The key mechanism must support key-hold-release sensing and would be nice if it allowed for analog encoding of key depression depth and stroke velocity, as a dynamic option. Useful for some types of user interfaces, eg music, machine control, gaming, etc. It must also be FAST, so there's no chance of slow keyboard scan rates producing user-perceptible keystroke order errors.
The key structure has to allow for back illumination, preferably by RGB LEDs for full color control. The entire back of the keytop must be illuminated, to avoid the problem of parts of the key legend not being illuminated. This means the illuminator must be in the centerline of the key structure.

Sensing types I'm considering include:

 * Dielectric sensing, like in the early IBM clicky. But this probably requires some form of flapper plate, in addition to the key plunger. Has excess moving parts and can't be silent. Not a favorite. Also, EM emissions?

 * Hall effect sensor, small magnet on plunger. Also not a favorite due to the need to buy the hall sensors, and their potential to become unavailable.

 * Inductance variation in coil. Fixed coil, plunger has a shorted turn or slug, control circuit monitors inductance or resonant frequency of the coil. I like this because it's dust-immune and worst case the coils could be home made/replaced. Potentially allows for stroke depth & velocity capture. I'm a bit worried about potential EM emission problems with this method. There's also the issue of remote EM eavesdropping.

 * Optical sensing. Key plunger has a vane that interrupts a light path. Could possibly be integrated with the keytop back-illumination though variable brightness control may cause problems. It also relies on commercial availability of LEDs and photodetectors. But that doesn't seem a big ask. This is my current favorite.


The overall physical structure would be:

* Flat thick steel backplate, with no folds, just a few screw holes. Gives weight and strength. Easily home made. It's tilted slightly, giving space for the control PCB and external connector(s) underneath and along rear edge. Ditto small battery compartment. Battery to be replaceable lithium, preferably an 18650 for long operating time on battery, and quick change when needed.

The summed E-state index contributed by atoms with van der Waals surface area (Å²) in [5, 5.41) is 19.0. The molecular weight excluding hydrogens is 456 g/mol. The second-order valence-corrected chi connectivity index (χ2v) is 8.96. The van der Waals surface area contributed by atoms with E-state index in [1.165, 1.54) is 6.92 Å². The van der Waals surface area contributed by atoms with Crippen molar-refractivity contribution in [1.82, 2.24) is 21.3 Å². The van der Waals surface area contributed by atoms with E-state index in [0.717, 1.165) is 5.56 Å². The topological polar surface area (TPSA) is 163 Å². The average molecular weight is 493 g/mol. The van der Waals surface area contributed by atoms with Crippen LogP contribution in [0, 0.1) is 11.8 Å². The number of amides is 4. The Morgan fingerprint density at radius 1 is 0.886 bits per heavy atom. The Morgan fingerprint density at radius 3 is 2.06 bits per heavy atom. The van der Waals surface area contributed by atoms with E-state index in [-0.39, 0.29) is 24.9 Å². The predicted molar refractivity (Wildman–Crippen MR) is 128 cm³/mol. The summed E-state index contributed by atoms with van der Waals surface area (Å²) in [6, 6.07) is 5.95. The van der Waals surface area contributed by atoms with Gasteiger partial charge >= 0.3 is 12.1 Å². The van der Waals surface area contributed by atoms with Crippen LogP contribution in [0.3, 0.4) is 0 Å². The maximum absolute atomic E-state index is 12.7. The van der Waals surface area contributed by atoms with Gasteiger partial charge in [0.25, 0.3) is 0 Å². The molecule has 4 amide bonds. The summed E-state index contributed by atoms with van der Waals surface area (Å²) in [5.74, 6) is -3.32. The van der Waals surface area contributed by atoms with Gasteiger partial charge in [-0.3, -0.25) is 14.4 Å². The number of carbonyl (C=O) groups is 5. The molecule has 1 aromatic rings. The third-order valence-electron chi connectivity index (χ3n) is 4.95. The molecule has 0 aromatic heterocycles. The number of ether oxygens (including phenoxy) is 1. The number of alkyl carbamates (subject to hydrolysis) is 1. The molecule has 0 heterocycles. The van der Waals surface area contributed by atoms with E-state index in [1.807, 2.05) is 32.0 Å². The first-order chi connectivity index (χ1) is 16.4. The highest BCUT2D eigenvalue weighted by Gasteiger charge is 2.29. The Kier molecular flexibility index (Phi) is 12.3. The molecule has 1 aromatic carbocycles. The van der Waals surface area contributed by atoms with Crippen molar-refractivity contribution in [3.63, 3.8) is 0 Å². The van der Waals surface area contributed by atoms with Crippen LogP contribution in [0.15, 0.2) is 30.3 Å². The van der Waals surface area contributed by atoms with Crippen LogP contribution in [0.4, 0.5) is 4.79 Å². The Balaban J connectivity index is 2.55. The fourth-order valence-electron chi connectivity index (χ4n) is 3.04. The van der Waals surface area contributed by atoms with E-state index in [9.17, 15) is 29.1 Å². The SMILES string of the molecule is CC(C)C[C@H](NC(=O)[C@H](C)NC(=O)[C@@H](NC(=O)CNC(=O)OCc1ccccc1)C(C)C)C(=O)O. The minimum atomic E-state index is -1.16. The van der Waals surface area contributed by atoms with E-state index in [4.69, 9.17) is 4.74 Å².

* Profiling supports, 3D printed plastic. These provide the front keytop curvature for the key layout. Mount to the steel backplate with a few self-tap screws. The top surface supports the identical key mechanisms and flex PCB key interconnects (or even hand wired point-to-point, if at all possible.) They are modular for each key row/group, allowing flexible key arrangements.

* Key plunger and body. I'm not sure 3D printing and materials can achieve the durability, precision and surface smoothness necessary for nice-feeling and long-wearing key plungers. Maybe the sliding mechanism would have to be injection molded? We'll see.
Anyway, all identical. The key click would be built into this part. Not sure of a method yet. It would be nice if it could use the exact same flat springs as in those old HP buckling spring switches, since that would also provide a permanent source of those springs to repair old HP gear, ha ha.
The central axis must be open, for backlighting the keytops. Clip-on of the keytops therefore must be a ring structure with central opening. Which is good since it's easy to make that very robust, as opposed to stupid little posts that can break off. It also helps with the 'wide' keys like Enter.